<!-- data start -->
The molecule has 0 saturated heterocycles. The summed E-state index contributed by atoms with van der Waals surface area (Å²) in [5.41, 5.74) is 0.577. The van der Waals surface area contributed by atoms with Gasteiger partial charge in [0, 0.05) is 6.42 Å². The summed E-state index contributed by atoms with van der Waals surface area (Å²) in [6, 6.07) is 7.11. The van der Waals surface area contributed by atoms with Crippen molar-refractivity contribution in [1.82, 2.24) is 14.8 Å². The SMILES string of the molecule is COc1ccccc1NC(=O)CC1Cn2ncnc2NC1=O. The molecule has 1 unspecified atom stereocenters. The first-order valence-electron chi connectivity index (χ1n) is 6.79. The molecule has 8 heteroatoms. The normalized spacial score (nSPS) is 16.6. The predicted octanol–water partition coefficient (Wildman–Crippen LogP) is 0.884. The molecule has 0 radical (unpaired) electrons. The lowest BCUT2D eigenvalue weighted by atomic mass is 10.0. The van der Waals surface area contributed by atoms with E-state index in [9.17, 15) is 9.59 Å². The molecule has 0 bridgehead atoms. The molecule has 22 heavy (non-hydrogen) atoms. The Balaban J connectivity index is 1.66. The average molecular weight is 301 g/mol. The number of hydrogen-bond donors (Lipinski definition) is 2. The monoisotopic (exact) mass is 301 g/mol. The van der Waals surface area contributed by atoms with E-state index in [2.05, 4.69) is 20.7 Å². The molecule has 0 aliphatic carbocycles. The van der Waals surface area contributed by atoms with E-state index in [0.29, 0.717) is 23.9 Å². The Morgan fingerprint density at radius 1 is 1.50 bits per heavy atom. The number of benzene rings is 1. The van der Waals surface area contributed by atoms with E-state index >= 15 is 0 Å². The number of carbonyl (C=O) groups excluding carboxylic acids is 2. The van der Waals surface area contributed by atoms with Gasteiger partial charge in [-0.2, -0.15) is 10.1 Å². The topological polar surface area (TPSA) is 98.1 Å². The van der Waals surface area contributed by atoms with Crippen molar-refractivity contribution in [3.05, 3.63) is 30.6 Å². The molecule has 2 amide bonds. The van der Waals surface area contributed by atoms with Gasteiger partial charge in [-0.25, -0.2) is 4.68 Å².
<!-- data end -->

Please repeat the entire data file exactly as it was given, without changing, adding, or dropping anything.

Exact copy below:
The molecule has 0 saturated heterocycles. The summed E-state index contributed by atoms with van der Waals surface area (Å²) in [5.41, 5.74) is 0.577. The van der Waals surface area contributed by atoms with Gasteiger partial charge in [0, 0.05) is 6.42 Å². The summed E-state index contributed by atoms with van der Waals surface area (Å²) in [6, 6.07) is 7.11. The van der Waals surface area contributed by atoms with Crippen molar-refractivity contribution in [1.82, 2.24) is 14.8 Å². The SMILES string of the molecule is COc1ccccc1NC(=O)CC1Cn2ncnc2NC1=O. The molecule has 1 unspecified atom stereocenters. The first-order valence-electron chi connectivity index (χ1n) is 6.79. The molecule has 8 heteroatoms. The normalized spacial score (nSPS) is 16.6. The predicted octanol–water partition coefficient (Wildman–Crippen LogP) is 0.884. The molecule has 0 radical (unpaired) electrons. The lowest BCUT2D eigenvalue weighted by atomic mass is 10.0. The van der Waals surface area contributed by atoms with E-state index in [9.17, 15) is 9.59 Å². The molecule has 0 bridgehead atoms. The molecule has 22 heavy (non-hydrogen) atoms. The Balaban J connectivity index is 1.66. The average molecular weight is 301 g/mol. The number of hydrogen-bond donors (Lipinski definition) is 2. The monoisotopic (exact) mass is 301 g/mol. The van der Waals surface area contributed by atoms with E-state index in [2.05, 4.69) is 20.7 Å². The molecule has 0 aliphatic carbocycles. The van der Waals surface area contributed by atoms with E-state index in [0.29, 0.717) is 23.9 Å². The Morgan fingerprint density at radius 1 is 1.50 bits per heavy atom. The number of benzene rings is 1. The van der Waals surface area contributed by atoms with E-state index >= 15 is 0 Å². The number of carbonyl (C=O) groups excluding carboxylic acids is 2. The van der Waals surface area contributed by atoms with Gasteiger partial charge in [-0.2, -0.15) is 10.1 Å². The topological polar surface area (TPSA) is 98.1 Å². The van der Waals surface area contributed by atoms with Crippen molar-refractivity contribution in [3.05, 3.63) is 30.6 Å². The molecule has 2 amide bonds. The van der Waals surface area contributed by atoms with Gasteiger partial charge in [-0.25, -0.2) is 4.68 Å².